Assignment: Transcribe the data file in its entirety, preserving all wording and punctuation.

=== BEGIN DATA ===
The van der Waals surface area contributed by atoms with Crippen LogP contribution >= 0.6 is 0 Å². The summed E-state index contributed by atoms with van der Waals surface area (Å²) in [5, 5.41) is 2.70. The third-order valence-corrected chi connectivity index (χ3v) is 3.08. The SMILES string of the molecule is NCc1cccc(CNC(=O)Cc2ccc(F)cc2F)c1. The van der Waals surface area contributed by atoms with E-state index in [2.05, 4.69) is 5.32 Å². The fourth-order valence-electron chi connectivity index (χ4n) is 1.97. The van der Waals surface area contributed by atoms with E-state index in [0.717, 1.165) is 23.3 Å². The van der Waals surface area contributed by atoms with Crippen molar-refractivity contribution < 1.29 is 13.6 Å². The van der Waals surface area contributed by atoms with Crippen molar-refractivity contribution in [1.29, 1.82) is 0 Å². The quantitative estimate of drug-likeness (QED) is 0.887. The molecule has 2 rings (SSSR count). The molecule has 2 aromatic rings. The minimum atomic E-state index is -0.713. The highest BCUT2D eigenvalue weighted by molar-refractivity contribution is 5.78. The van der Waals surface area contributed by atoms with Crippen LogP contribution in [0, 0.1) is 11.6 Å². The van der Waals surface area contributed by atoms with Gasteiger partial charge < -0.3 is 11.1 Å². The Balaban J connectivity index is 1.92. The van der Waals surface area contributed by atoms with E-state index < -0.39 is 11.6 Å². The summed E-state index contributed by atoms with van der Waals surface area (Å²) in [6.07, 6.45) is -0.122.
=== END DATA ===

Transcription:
The van der Waals surface area contributed by atoms with Crippen LogP contribution >= 0.6 is 0 Å². The summed E-state index contributed by atoms with van der Waals surface area (Å²) in [5, 5.41) is 2.70. The third-order valence-corrected chi connectivity index (χ3v) is 3.08. The SMILES string of the molecule is NCc1cccc(CNC(=O)Cc2ccc(F)cc2F)c1. The van der Waals surface area contributed by atoms with E-state index in [2.05, 4.69) is 5.32 Å². The fourth-order valence-electron chi connectivity index (χ4n) is 1.97. The van der Waals surface area contributed by atoms with E-state index in [0.717, 1.165) is 23.3 Å². The van der Waals surface area contributed by atoms with Crippen molar-refractivity contribution < 1.29 is 13.6 Å². The van der Waals surface area contributed by atoms with Crippen molar-refractivity contribution in [1.29, 1.82) is 0 Å². The quantitative estimate of drug-likeness (QED) is 0.887. The molecule has 2 rings (SSSR count). The molecule has 2 aromatic rings. The minimum atomic E-state index is -0.713. The highest BCUT2D eigenvalue weighted by molar-refractivity contribution is 5.78. The van der Waals surface area contributed by atoms with Crippen LogP contribution in [0, 0.1) is 11.6 Å². The van der Waals surface area contributed by atoms with Gasteiger partial charge < -0.3 is 11.1 Å². The Balaban J connectivity index is 1.92. The van der Waals surface area contributed by atoms with E-state index < -0.39 is 11.6 Å². The summed E-state index contributed by atoms with van der Waals surface area (Å²) in [6.07, 6.45) is -0.122.